Woman Detained At Sarah Everard's Vigil Speaks Out About What Really Happened

She tearfully told BBC Radio 4's Today programme, "I have never told this story properly."
Police detained Patsy Stevenson in this viral photo from the Sarah Everard vigil
Police detained Patsy Stevenson in this viral photo from the Sarah Everard vigil
Hannah Mckay via Reuters

A woman who was detained at the Sarah Everard vigil has spoken out about what really happened on the eventful day.

Patsy Stevenson was arrested by police in March 2021, during a gathering held in Everard’s memory.

Everard was raped and murdered by then-serving officer, Wayne Couzens, prompting a national conversation about women’s safety and the police.

He had just been arrested when a crowd of hundreds decided to gather in Clapham Common in southwest London, where Everard was last seen alive.

Police claimed this was in breach of Covid lockdown rules in place at the time, and that the crowds refused to disperse – leading to Stevenson’s arrest.

The Metropolitan Police has just settled the civil claims brought by Stevenson and fellow detainee Dania Al-Obeid, by paying them damages and issuing an apology.

Discussing the settlement, Stevenson tearfully revealed to BBC Radio 4′s Today programme how she really ended up being detained, adding that she has “never told this story properly” before.

Stevenson began: “A woman put her hand out to me and said, ‘Can you come and help, can you come up here and help?’”

She said she then started to film the vigil from the bandstand so people could get an account of what was happening.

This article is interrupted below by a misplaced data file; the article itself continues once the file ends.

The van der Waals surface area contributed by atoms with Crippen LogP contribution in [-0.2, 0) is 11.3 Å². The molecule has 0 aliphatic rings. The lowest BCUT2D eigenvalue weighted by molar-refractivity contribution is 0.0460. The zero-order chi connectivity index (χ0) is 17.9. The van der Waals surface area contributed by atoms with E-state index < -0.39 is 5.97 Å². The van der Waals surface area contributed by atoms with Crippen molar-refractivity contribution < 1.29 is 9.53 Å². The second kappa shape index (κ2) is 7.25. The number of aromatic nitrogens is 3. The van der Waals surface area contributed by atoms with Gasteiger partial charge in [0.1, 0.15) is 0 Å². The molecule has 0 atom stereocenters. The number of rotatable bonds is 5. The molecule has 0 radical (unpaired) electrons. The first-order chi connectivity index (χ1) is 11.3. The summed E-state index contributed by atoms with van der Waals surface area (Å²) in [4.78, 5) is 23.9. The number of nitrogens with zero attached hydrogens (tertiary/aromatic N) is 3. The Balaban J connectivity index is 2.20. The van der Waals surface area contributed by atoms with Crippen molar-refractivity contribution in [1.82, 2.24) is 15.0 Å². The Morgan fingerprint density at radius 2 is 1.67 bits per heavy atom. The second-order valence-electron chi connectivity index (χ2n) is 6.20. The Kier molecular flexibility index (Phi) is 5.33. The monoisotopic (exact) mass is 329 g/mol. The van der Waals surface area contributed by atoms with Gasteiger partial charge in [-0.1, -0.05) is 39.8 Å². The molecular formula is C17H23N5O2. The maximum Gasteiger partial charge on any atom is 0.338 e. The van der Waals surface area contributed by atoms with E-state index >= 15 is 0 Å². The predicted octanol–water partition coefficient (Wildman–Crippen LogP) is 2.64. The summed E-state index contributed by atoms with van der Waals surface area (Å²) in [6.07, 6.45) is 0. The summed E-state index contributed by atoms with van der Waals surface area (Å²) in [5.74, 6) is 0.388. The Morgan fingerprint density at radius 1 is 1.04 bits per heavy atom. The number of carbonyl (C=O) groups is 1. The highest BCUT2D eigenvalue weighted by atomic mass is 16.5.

Today programme host Nick Robinson asked: “You wanted to help her because you felt she was being assaulted by police?”

She said she could see people “being spoken to in a very aggressive way”, and eventually the crowds were “being kettled in” by officers on the scene.

Stevenson added that one woman asked the police if they could just have “the last five minutes to tell everyone what we have to say, and then we’ll disperse”.

She claimed the responding officer was “so aggressive” to the woman, and refused her suggestion – so the group decided to stay.

Stevenson said: “That was a moment we were like, ‘how dare you?’”

She also claimed it was not fair how woman are often told to stay indoors when there’s a male killer on the loose.

Referring to the widespread criticism levelled at the police force, she also claimed that the Met Police is offering only “lip service” when it says it is turning over a new leaf.

“Where is this reform?” she asked.

The police have also claimed they were just encouraging people to leave at the vigil, and it was only when people declined that officers supposedly move to “enforcement”.

According to an investigation into the incident, there was nothing which suggested officers acted in an inappropriate or heavy-handed manner.

However, Stevenson said there are photos which proved what happened – and that she was only asked to leave when she was up against a railing, with 20 police officers behind her and hundreds of people in front of her.

She continued: “I don’t know where I could have gone. I didn’t want to step down, because – how dare they?”

After the Met settled her civil claim, Stevenson said in a statement: “It has taken over two years to reach this conclusion.

“It’s been a really tiring and difficult process but it has felt important to push for some form of accountability and justice for myself and all women who attended the vigil to express our anger and grief over the murder of Sarah Everard by a serving Metropolitan Police officer.”

A Met spokesperson said: “A protracted legal dispute is not in the interests of any party, least of all the complainants who we recognise have already experienced significant distress as a result of this incident.

“The most appropriate decision, to minimise the ongoing impact on all involved, was to reach an agreed settlement.”


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